#WednesdayWisdom for IPR's 60th Anniversary
Distrust is often considered as simply the opposite of trust by organizational researchers. However, distrust is not the absence of trust.

Taking into account both trust and distrust allow managers to better understand their publics' perceptions of their relationships. The differences between trust and distrust serves to inform practitioners that they should carefully monitor their own organizations' use of different relationship cultivation strategies. It is misleading to assume that trust-enhancing strategies decrease distrust. Read more.
Erin Ford, Institute for Public Relations

The hours young adults spend on social media networks are directly affecting behavior and attitudes about privacy, according to a new study on undergraduate-aged Facebook users.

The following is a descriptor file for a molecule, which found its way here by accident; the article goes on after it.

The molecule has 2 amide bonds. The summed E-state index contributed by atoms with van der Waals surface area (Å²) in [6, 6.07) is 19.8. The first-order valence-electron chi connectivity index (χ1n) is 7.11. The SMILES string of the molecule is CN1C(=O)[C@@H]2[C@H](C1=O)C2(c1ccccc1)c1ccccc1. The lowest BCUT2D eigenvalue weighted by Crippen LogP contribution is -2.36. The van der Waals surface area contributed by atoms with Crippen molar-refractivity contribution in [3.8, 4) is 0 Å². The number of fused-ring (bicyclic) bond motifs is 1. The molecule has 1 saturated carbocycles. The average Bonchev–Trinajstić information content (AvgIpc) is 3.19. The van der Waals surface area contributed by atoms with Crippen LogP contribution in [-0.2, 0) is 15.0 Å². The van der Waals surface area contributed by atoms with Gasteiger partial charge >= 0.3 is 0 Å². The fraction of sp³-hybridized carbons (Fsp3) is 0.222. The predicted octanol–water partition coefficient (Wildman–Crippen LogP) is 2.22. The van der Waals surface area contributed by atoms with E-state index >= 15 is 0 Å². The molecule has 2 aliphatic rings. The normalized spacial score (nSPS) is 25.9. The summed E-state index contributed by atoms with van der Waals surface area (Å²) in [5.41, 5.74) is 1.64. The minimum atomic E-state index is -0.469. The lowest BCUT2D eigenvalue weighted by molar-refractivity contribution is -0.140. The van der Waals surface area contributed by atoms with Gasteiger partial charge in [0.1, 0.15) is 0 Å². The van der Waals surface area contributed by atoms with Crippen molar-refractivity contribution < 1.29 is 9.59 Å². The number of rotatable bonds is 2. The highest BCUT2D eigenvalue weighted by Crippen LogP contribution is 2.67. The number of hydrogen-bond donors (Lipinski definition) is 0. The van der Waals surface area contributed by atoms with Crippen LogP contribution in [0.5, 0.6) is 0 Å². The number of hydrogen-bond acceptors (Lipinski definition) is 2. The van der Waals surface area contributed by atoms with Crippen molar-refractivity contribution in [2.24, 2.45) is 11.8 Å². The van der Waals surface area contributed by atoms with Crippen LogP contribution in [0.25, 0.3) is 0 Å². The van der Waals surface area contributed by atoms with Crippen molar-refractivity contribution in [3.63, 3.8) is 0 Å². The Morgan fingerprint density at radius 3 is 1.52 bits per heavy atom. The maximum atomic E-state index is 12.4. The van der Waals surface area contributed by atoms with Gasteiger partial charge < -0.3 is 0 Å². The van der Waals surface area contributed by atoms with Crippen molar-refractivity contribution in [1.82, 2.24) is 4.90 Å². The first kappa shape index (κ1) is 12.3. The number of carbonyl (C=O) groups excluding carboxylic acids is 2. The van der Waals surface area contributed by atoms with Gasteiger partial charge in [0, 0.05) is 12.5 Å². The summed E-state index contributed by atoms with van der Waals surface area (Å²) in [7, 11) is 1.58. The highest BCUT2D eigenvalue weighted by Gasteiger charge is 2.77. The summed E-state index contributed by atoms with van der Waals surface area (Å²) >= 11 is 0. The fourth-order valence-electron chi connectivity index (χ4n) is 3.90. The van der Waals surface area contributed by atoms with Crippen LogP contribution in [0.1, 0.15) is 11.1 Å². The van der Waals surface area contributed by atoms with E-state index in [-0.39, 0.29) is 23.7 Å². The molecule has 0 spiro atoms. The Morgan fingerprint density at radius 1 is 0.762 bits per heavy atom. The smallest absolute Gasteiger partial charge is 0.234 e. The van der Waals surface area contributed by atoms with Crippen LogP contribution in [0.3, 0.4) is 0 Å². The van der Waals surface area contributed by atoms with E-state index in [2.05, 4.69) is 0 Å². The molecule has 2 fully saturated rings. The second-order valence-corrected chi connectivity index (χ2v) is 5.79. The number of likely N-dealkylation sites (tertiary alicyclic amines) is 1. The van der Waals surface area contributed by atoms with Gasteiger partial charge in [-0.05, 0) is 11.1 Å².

A typical "heavy user" on Facebook is defined as being on a social network for more than an average of 3.17 hours a day. Frequent users have more relaxed privacy attitudes and were more likely to share personal information. These users develop an expectation that disclosing information is a part of today's online culture. Read more.
The Commission on Public Relations Education (CPRE) invites PR educators and professionals to participate in an evaluation of the current state of undergraduate PR education. T he CPRE has been at the forefront of PR education through publication of research-based recommendations identified by an independent body of public relations educators and practitioners. 

This report will help PR educators better understand the needs for entry-level positions and undergraduate education. Participate here.

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